I agree with Mark Cox. No they do not have the right to heckle or obstruct Anna Soubry or intimidate or bully her when trying to enter the Commons or any other MP of whatever gender or identity. Did you hear what they were shouting, not only was it Nazi but scum and they got away with it. It’s an abuse of free speech and the fact no action was taken by the authorities is a disgrace. The number of times I’ve complained to my football team about racist chanting and homophobia and it has always been taken seriously, but you’ve got people on here more or less condoning inappropriate behaviour and personal abuse. Anna gets my full support as well for championing remain and sticking up for us.

  • Jayne Mansfield 12th Jan '19 - 4:08pm

    @ Mark Cox, @ marcstevens,

    Two voices of sanity on this matter.

    One of the main perpetrators has belatedly been arrested on what is believed to be on a public order offence.

    The behaviour exhibited to Ms Soubry should not be tolerated in a ‘so called’ civilised society.

  • Simon Banks 28th May '19 - 8:46am

    I don’t entirely agree that the intolerance is on both sides, not to the same extent. There hasn’t been a Remainer equivalent of the treatment of Anna Soubry. While there are certainly people who voted Leave without any rancour or intolerance, the vote was stoked by and encouraged racism and other forms of intolerance.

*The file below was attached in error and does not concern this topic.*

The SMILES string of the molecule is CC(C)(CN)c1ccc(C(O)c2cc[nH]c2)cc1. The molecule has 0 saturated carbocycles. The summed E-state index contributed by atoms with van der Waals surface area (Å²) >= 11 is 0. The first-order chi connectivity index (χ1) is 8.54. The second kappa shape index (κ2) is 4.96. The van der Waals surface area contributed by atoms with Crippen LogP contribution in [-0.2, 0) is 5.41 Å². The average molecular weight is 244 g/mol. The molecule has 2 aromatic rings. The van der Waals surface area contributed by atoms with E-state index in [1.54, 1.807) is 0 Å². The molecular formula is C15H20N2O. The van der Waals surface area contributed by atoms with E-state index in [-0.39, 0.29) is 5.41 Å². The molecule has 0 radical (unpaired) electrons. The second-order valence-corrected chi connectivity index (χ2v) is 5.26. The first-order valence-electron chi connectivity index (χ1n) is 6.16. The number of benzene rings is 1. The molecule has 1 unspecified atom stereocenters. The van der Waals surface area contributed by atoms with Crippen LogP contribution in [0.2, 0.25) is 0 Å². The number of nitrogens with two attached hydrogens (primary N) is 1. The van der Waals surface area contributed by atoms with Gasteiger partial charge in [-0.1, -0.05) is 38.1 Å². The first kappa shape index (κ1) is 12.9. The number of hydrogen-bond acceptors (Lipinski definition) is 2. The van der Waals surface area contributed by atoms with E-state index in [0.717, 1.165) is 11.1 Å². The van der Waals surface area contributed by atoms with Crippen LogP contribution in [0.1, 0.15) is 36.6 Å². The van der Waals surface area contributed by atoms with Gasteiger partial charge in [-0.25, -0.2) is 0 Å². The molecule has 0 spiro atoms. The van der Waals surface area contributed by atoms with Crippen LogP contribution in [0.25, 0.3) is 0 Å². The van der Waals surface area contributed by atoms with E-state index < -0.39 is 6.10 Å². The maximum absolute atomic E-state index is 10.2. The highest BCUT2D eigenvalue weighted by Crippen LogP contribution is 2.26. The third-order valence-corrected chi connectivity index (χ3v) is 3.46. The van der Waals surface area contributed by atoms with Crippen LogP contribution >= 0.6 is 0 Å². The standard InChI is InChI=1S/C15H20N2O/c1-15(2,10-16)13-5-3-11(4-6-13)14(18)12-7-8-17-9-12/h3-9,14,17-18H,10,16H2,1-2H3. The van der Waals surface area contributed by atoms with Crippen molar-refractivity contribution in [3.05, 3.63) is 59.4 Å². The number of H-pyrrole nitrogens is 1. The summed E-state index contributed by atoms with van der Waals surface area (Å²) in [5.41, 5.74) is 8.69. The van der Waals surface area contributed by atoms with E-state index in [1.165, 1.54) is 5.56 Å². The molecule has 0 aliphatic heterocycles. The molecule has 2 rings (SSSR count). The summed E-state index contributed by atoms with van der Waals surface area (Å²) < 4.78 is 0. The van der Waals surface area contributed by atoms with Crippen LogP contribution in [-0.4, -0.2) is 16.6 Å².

Tahir’s thoughtful opening remarks about non-communicating opinions and shutting disagreement out relate, I think, to an effect of the internet. It liberates us to find much more information quicker and to link with people with similar interests across the globe, but it encourages the instant soundbite agreement or rejection. Dissenting views are easily shut out (I was unfriended by a literary “friend”, an SNP supporter, after I’d queried the truth of her statement that Westminster politicians were devious and dishonest while their equivalents in Scotland weren’t, she blocked my comment and I asked why. Face to face argument in the pub or at a meeting is usually toned down because you can see the other person, see they’re a real human being and see their hurt. Internet argument is too like an internet game.

  • Jayne Mansfield 28th May '19 - 9:36am

    @ David Raw,

    9th Jan. 19- 9.53am

    And the flames are still being fanned David. And to what effect?

    Farage has moved from the idea of a Norway solution to no deal, and the panicky Tory Party leadership hopefuls are trying to outdo each other in the extremist stakes.
    Compromise has become a dirty word.

    The extremists of both sides are lost. It has always been my opinion, as a remainer, that from the outset, there has been a need to appeal to the vast majority who would be amenable to a solution that lessens rather than adds fuel to the fire.

    It may be too late.